Anete's Story - Personal stories • Breast Cancer Foundation NZ

Anete's Story

I’m 41, a Hospice Shop manager, living in Browns Bay. I was 35 when I found a lump in my right breast. I was lucky and had found it early. I had a lumpectomy, chemo, radiotherapy and five years of hormones (Tamoxifen).

No one can ever prepare you for such a life-changing diagnosis but I had great doctors and fantastic unconditional and unending support from my partner Dave, and I made some good new friends at that time. After the radiation therapy and chemo finished we moved to Nelson and started a new life. But nothing is ever simple and at my next mammogram more cancer was found in my other breast. I elected to have a double mastectomy with Tram Flap reconstruction. It’s hard to explain how much my confidence was knocked by the second diagnosis but I eventually bounced back - it just took a lot longer than before. I looked for silver linings everywhere - the biggest one was getting a slimmed down pair of boobs that I am so happy with, a flatter tummy from the Tram Flap and a good perspective on what is important in life. I also got a tattoo!

I’ve made friends with women who have travelled the same path and survived. I paddle a Dragon Boat with 22 of them and they are all unbelievably amazing!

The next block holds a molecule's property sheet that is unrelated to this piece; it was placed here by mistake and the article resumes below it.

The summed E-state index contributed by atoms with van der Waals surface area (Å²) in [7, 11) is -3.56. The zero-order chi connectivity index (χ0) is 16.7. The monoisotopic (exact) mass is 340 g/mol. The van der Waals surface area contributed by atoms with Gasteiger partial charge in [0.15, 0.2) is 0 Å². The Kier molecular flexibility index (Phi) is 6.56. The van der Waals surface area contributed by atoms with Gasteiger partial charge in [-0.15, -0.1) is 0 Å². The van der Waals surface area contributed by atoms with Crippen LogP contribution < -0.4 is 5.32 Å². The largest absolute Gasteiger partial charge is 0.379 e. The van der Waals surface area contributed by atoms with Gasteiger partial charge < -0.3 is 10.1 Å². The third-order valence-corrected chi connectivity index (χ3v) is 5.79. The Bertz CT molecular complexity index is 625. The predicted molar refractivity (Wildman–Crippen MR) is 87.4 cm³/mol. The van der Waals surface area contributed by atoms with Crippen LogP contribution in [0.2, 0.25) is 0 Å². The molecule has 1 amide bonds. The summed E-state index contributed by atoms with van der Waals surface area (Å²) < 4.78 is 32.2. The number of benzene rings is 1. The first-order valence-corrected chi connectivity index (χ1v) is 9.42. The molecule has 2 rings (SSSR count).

I studied art history at university and love the curvy female models of Rubens. I was amazed to hear how modern doctors were able to diagnose breast cancer from the paintings. I took part in this campaign to illustrate how lucky we are to live now with such amazing treatment. We can survive whereas those models did not.

Also, who wouldn’t want to be made into a beautiful painting?!

One thing that is important to me is to be a positive face for breast cancer survival. I felt very alone when I was diagnosed, but now I know there are lots of us out there and we are doing well. I’ve just celebrated my 15-year cancer-free anniversary; I intend to celebrate quite a few more.

Know your breasts. Check yourself regularly. If you are worried go and get checked early, because knowledge beats breast cancer. Don't wait. Now is good.

Video stories

Watch the stories about young women